“Researchers in a warming Arctic are discovering organisms, frozen and presumed dead for millennia, that can bear life anew,” reports the Washington Post:
These ice age zombies range from simple bacteria to multicellular animals, and their endurance is prompting scientists to revise their understanding of what it means to survive… Mosses have forged a tougher path. They desiccate when temperatures plummet, sidestepping the potential hazard of ice forming in their tissues. And if parts of the plant do sustain damage, certain cells can divide and differentiate into all the various tissue types that comprise a complete moss, similar to stem cells in human embryos… Thanks to these adaptations, mosses are more likely than other plants to survive long-term freezing, said Peter Convey, an ecologist with the British Antarctic Survey. On the heels of evolutionary biologist Catherine La Farge’s Canadian moss revival, Convey’s team announced it had awakened a 1,500-year-old moss buried more than three feet underground in the Antarctic permafrost…
While the elderly mosses discovered by La Farge and Convey are remarkable, the clique of ice age survivors extends well beyond this one group of plants… A microbiologist at the University of Tennessee, Tatiana Vishnivetskaya drills deep into the Siberian permafrost to map the web of single-celled organisms that flourished ice ages ago. She has coaxed million-year-old bacteria back to life on a petri dish. They look “very similar to bacteria you can find in cold environments (today),” she said. But last year, Vishnivetskaya’s team announced an “accidental finding” — one with a brain and nervous system — that shattered scientists’ understanding of extreme endurance.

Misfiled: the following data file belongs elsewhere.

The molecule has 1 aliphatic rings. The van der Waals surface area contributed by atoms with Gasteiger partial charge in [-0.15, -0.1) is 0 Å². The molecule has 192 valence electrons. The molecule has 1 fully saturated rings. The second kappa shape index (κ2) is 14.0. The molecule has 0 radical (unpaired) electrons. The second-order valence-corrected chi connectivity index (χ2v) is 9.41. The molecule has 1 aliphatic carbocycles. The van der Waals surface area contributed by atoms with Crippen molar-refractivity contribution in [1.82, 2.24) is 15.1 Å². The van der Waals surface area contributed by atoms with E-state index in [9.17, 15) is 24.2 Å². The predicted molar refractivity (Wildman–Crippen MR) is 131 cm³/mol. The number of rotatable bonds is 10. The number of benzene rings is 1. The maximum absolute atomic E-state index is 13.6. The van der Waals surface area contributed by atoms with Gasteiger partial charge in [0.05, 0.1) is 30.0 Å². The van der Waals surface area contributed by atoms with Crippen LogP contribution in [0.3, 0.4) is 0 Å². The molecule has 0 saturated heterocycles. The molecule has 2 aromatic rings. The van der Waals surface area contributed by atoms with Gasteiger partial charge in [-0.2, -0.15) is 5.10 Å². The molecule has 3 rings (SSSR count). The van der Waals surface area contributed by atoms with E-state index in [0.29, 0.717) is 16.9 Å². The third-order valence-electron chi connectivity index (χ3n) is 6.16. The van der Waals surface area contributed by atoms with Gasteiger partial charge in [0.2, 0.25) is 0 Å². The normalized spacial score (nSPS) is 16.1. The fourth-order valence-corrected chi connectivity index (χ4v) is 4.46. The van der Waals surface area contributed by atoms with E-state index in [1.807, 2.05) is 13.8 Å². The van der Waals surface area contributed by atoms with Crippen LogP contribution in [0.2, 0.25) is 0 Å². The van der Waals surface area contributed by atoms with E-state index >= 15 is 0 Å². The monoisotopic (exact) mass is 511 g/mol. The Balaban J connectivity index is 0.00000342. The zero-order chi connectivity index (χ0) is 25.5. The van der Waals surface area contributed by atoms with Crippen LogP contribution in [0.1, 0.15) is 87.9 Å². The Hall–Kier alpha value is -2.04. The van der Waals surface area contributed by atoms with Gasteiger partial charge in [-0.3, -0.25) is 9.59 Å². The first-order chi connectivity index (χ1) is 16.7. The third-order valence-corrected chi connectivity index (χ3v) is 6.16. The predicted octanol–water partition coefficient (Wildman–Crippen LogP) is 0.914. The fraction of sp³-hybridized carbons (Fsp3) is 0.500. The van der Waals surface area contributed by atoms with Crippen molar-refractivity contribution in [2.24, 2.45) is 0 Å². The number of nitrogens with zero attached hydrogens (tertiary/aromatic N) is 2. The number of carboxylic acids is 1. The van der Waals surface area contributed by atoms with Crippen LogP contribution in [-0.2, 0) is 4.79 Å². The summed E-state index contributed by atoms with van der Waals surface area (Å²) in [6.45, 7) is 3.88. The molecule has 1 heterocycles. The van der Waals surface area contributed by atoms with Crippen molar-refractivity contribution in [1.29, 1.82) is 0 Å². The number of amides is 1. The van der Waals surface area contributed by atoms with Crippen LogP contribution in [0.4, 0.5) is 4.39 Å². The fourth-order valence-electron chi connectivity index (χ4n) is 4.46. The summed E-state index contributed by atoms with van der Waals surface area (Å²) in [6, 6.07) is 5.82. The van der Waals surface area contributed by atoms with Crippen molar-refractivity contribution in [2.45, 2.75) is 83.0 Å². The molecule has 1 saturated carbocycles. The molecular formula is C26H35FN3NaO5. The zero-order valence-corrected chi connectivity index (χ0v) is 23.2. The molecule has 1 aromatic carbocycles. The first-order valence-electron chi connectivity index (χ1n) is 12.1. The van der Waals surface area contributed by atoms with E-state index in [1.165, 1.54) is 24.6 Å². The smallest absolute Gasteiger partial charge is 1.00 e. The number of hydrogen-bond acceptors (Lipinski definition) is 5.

As usual, the researchers were seeking singled-celled organisms, the only life-forms thought to be viable after millennia locked in the permafrost. They placed the frozen material on petri dishes in their room-temperature lab and noticed something strange. Hulking among the puny bacteria and amoebae were long, segmented worms complete with a head at one end and anus at the other — nematodes… She estimated one nematode to be 41,000 years old — by far the oldest living animal ever discovered. This very worm dwelled in the soil beneath Neanderthals’ feet and had lived to meet modern-day humans in Vishnivetskaya’s high-tech laboratory.
The article also quotes Gaetan Borgonie, a nematode researcher at Extreme Life Isyensya in Gentbrugge, Belgium, “who believes these feats of survival may portend life on other planets.”
He calls the newly-discovered endurance of nematodes “very good news for the solar system.”